This story concerns the central character of a young woman, Seraphina Dombegh, who has spent her entire 16 years of life hiding a secret. Now circumstances are beginning to change and Phina is having a harder time dealing with all the new happenings in her life which make the secrecy more urgent and yet harder to maintain. She has recently been hired as the music assistant to the court composer and her first difficult job will be to play a flute solo at the Invocation for the funeral of Prince Rufus. Feeling is running high because it would appear that the forty year peace accord between humans and dragons has been violated.
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6 Comments 78 people found this helpful. Was this review helpful to you? Yes No Sending feedback...
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Format: Kindle Edition Verified Purchase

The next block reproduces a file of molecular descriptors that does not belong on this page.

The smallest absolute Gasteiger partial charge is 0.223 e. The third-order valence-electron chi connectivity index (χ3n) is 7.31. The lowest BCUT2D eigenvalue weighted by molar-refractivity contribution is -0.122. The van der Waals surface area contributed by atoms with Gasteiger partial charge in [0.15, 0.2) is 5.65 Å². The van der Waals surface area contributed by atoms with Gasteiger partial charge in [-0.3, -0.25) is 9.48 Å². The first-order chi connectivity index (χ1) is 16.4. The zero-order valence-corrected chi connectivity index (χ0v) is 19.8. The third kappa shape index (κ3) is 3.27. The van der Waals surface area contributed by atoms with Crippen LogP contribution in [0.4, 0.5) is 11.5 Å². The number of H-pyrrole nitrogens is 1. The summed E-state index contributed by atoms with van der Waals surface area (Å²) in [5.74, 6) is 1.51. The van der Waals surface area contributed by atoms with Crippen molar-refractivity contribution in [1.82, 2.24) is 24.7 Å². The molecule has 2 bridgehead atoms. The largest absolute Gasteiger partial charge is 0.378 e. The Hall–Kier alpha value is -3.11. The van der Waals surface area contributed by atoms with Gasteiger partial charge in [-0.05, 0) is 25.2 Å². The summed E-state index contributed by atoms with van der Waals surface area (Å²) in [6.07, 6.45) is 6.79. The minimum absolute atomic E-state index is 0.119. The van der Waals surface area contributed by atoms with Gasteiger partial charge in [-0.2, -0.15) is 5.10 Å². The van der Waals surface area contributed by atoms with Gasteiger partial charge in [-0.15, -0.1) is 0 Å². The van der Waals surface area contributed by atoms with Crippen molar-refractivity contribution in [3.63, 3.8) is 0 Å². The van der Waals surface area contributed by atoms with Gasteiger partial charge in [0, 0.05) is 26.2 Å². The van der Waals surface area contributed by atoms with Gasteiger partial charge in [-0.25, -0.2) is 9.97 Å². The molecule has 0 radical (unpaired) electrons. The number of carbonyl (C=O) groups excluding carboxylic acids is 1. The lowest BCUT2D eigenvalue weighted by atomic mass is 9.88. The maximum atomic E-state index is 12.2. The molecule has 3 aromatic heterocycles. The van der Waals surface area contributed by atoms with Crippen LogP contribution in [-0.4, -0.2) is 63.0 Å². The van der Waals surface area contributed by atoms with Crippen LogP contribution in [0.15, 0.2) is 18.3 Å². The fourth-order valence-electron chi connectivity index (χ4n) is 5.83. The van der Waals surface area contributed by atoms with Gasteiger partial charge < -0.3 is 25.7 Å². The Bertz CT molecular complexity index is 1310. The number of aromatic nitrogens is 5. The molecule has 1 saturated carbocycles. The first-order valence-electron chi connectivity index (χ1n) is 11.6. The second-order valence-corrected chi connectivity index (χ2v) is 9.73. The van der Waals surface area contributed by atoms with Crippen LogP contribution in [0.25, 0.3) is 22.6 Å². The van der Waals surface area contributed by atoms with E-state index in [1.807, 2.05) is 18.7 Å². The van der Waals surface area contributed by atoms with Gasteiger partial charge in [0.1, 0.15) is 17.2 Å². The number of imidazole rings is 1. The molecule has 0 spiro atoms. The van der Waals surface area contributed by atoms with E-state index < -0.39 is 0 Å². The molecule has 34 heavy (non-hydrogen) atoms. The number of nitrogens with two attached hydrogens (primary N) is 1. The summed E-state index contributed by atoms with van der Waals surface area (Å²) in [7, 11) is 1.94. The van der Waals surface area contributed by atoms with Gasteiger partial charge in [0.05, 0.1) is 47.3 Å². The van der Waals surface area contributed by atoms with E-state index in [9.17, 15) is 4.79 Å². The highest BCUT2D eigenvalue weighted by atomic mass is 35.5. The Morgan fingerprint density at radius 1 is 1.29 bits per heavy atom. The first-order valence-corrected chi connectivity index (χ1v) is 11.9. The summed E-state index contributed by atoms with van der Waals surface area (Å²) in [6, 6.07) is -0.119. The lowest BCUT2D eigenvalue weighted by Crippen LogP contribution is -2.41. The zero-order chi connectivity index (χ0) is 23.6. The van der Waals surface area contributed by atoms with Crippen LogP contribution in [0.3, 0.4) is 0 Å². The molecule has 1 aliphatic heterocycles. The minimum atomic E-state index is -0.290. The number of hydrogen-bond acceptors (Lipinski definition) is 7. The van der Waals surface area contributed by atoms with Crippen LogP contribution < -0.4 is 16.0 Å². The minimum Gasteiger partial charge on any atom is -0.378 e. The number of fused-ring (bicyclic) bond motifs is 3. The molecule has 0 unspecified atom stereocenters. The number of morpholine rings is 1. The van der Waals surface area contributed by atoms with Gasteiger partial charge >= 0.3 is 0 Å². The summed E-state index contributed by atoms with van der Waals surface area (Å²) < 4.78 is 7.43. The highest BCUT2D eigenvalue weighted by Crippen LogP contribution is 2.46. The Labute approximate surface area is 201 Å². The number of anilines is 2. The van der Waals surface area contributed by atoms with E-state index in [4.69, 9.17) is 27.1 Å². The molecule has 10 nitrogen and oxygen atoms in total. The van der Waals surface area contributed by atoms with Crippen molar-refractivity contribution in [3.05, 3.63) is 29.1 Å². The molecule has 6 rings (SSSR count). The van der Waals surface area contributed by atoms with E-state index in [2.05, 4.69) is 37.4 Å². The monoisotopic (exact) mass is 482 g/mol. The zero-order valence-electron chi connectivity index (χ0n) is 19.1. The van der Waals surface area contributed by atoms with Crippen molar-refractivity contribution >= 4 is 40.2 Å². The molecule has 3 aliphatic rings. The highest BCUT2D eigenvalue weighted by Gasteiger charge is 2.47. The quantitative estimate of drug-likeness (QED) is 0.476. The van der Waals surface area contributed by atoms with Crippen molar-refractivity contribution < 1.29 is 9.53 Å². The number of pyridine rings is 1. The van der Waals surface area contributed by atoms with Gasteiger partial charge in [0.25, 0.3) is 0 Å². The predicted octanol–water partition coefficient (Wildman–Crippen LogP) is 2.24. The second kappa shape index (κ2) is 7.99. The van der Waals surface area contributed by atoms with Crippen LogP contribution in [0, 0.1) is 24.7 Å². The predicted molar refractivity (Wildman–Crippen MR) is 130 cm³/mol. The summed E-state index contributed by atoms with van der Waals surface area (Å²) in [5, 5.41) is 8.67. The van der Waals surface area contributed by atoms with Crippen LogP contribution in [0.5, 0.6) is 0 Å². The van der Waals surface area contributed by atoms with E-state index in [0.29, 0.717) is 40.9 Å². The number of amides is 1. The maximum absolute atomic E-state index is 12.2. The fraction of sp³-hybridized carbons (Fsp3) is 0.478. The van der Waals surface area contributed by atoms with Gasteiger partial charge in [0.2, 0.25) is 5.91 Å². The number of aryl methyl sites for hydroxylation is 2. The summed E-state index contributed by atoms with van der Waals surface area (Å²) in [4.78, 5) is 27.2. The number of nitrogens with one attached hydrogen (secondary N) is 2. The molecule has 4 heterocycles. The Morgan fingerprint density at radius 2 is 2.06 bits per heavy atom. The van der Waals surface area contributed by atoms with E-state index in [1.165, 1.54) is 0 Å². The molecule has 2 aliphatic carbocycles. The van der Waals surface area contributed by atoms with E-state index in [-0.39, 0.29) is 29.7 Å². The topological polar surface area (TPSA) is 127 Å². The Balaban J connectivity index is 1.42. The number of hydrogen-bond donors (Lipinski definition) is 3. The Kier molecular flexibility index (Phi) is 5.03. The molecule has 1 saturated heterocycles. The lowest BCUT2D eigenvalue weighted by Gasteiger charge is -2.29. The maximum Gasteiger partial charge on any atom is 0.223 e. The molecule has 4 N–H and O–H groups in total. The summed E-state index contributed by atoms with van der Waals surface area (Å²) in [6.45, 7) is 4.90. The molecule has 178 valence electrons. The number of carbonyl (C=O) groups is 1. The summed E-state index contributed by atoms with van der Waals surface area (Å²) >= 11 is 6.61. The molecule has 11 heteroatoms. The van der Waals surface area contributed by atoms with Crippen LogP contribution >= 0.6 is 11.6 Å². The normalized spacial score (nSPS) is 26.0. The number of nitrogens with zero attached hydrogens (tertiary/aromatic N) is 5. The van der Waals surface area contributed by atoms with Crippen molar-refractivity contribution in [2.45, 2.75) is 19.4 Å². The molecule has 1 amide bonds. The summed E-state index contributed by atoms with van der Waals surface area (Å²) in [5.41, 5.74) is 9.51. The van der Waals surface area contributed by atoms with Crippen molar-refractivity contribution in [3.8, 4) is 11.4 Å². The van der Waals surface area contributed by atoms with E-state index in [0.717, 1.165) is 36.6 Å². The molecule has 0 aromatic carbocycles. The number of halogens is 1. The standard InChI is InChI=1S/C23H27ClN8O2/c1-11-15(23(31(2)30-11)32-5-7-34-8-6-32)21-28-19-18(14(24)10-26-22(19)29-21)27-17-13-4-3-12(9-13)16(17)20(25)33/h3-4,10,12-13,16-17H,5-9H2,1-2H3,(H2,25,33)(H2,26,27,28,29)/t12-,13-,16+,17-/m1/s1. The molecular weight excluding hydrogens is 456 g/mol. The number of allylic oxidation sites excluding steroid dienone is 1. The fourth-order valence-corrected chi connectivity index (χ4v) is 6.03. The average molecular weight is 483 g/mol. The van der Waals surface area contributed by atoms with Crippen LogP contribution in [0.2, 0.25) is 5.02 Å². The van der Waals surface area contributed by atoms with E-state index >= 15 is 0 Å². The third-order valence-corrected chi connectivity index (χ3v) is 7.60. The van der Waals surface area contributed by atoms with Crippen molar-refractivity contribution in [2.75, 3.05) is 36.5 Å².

It's quite a shame that we've been conditioned by the environment to expect everything we experience to compel us from the outset.

I do know that not every book will have the same appeal to every person, and that's okay. But so many of the negative reviews for this (or less than fully positive) complain about the novel's slow start.

It does indeed start slow. By embarking upon the first page you have been dropped into a wholly unfamiliar world where a whole lot of stuff is about to happen. And happen it does, from page 83 (according to my Kindle) onward you feel the momentum build into a crazy train of story that you won't want to leave. But up until page 83 you are getting your bearings. Bearings that have to balance you through some admittedly _different_ stuff. But that's okay. Because that's what Hartman needs to do to make the story meaningful. I'm not going to complain about those 83 pages of groundwork because they paid off spectacularly well.